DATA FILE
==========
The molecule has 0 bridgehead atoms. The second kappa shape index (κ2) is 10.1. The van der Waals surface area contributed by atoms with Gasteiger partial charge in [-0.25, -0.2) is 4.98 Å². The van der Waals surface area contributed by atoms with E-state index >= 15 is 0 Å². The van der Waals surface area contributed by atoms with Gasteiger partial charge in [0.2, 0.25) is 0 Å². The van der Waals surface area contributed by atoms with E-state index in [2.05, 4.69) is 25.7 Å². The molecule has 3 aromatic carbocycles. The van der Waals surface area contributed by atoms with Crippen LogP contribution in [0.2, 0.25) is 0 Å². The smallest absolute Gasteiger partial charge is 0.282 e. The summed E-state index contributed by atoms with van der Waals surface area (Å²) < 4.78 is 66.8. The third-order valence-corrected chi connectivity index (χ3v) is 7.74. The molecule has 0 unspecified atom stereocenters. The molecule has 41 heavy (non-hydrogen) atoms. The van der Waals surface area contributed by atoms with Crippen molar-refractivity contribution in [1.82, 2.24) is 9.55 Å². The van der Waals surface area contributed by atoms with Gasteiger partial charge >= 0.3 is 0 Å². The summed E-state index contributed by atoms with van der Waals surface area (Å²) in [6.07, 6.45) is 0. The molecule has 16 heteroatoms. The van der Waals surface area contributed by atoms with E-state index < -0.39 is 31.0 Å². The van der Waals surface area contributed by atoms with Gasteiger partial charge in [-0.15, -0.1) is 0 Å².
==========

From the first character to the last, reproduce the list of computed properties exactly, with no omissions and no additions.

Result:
The molecule has 0 bridgehead atoms. The second kappa shape index (κ2) is 10.1. The van der Waals surface area contributed by atoms with Gasteiger partial charge in [-0.25, -0.2) is 4.98 Å². The van der Waals surface area contributed by atoms with E-state index >= 15 is 0 Å². The van der Waals surface area contributed by atoms with Gasteiger partial charge in [0.2, 0.25) is 0 Å². The van der Waals surface area contributed by atoms with E-state index in [2.05, 4.69) is 25.7 Å². The molecule has 3 aromatic carbocycles. The van der Waals surface area contributed by atoms with Crippen LogP contribution in [0.2, 0.25) is 0 Å². The smallest absolute Gasteiger partial charge is 0.282 e. The summed E-state index contributed by atoms with van der Waals surface area (Å²) < 4.78 is 66.8. The third-order valence-corrected chi connectivity index (χ3v) is 7.74. The molecule has 0 unspecified atom stereocenters. The molecule has 41 heavy (non-hydrogen) atoms. The van der Waals surface area contributed by atoms with Crippen molar-refractivity contribution in [1.82, 2.24) is 9.55 Å². The van der Waals surface area contributed by atoms with Gasteiger partial charge >= 0.3 is 0 Å². The summed E-state index contributed by atoms with van der Waals surface area (Å²) in [6.07, 6.45) is 0. The molecule has 16 heteroatoms. The van der Waals surface area contributed by atoms with E-state index < -0.39 is 31.0 Å². The van der Waals surface area contributed by atoms with Gasteiger partial charge in [-0.15, -0.1) is 0 Å².